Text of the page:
NOAA’s Climate Prediction Center this week said a transition from La Niña to El Nino/Southern Oscillation-Neutral conditions occurred during May 2011 as indicated by generally small sea surface temperature anomalies across the equatorial Pacific Ocean.
The subsurface oceanic heat content remained elevated, but relatively constant during the month. Consistent with other transitions to ENSO-neutral conditions, the atmospheric circulation anomalies continued to show some features consistent with La Niña, albeit at weaker strength.
Current observed trends, along with forecasts from a majority of the ENSO models, indicate ENSO-neutral will continue through the Northern Hemisphere summer 2011. Thereafter, most models and all multi-model forecasts predict ENSO-neutral to continue through the remainder of 2011. However, the status of ENSO beyond the Northern Hemisphere summer remains more uncertain due to lower model forecast skill at longer lead times, particularly during this time of year.
La Niña is defined as cooler than normal sea-surface temperatures in the central and eastern tropical Pacific ocean that impact global weather patterns. La Niña conditions recur every few years and can persist for as long as two years.
El Niño and La Niña are extreme phases of a naturally occurring climate cycle referred to as El Niño/Southern Oscillation. Both terms refer to large-scale changes in sea-surface temperature across the eastern tropical Pacific. Usually, sea-surface readings off South America's west coast range from the 60s to 70s F, while they exceed 80 degrees F in the "warm pool" located in the central and western Pacific. This warm pool expands to cover the tropics during El Niño, but during La Niña, the easterly trade winds strengthen and cold upwelling along the equator and the West coast of South America intensifies. Sea-surface temperatures along the equator can fall as much as 7 degrees F below normal.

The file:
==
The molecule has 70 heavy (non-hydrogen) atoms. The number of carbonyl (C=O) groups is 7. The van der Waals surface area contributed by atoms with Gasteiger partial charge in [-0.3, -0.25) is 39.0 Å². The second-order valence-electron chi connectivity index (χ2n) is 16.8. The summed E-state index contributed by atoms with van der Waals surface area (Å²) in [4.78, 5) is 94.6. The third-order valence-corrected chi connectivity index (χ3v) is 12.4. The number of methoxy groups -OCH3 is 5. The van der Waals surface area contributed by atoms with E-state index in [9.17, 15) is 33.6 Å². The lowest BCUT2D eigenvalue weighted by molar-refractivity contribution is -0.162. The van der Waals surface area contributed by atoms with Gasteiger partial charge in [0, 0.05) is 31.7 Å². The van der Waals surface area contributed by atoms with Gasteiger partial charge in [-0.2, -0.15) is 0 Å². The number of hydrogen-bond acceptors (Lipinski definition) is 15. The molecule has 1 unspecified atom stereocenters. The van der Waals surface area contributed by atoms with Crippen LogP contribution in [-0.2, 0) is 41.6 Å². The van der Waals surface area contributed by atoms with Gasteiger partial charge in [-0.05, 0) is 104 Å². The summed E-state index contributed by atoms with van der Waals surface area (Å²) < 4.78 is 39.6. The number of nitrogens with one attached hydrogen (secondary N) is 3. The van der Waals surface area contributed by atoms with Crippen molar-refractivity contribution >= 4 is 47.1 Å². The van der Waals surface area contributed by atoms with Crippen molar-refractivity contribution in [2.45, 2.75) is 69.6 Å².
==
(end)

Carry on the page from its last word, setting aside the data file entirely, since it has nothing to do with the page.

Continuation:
El Niño and La Niña result from interaction between the surface of the ocean and the atmosphere in the tropical Pacific. Changes in the ocean impact the atmosphere and climate patterns around the globe. In turn, changes in the atmosphere impact the ocean temperatures and currents. The system oscillates between warm (El Niño) to neutral (or cold La Niña) conditions with an on average every 3-4 years.
Typically, a La Niña is preceded by a buildup of cooler-than-normal subsurface waters in the tropical Pacific. Eastward-moving atmospheric and oceanic waves help bring the cold water to the surface through a complex series of events still being studied. In time, the easterly trade winds strengthen, cold upwelling off Peru and Ecuador intensifies, and sea-surface temperatures drop below normal. During the 1988- 89 La Niña, SSTs fell to as much as 4 degrees C (7 degrees F) below normal. Both La Niña and El Niño tend to peak during the Northern Hemisphere winter.
La Niña often features drier than normal conditions in the Southwest in late summer through the subsequent winter. Drier than normal conditions also typically occur in the Central Plains in the fall and in the Southeast in the winter. In contrast, the Pacific Northwest is more likely to be wetter than normal in the late fall and early winter with the presence of a well-established La Niña. Additionally, on average La Niña winters are warmer than normal in the Southeast and colder than normal in the Northwest.
El Niño and La Niña occur on average every 3 to 5 years. However, in the historical record the interval between events has varied from 2 to 7 years. According to the National Centers for Environmental Prediction, this century's previous La Niñas began in 1903, 1906, 1909, 1916, 1924, 1928, 1938, 1950, 1954, 1964, 1970, 1973, 1975, 1988, and 1995. These events typically continued into the following spring. Since 1975, La Niñas have been only half as frequent as El Niños
La Niña conditions typically last approximately 9-12 months. Some episodes may persist for as long as two years.
Contrasting El Niño and La Niña winters, the jet stream over the United States is considerably different. During El Niño the jet stream is oriented from west to east over the northern Gulf of Mexico and northern Florida. Thus this region is most susceptible to severe weather. During La Niña the jet stream extends from the central Rockies east- northeastward to the eastern Great Lakes. Thus severe weather is likely to be further north and west during La Niña than El Niño.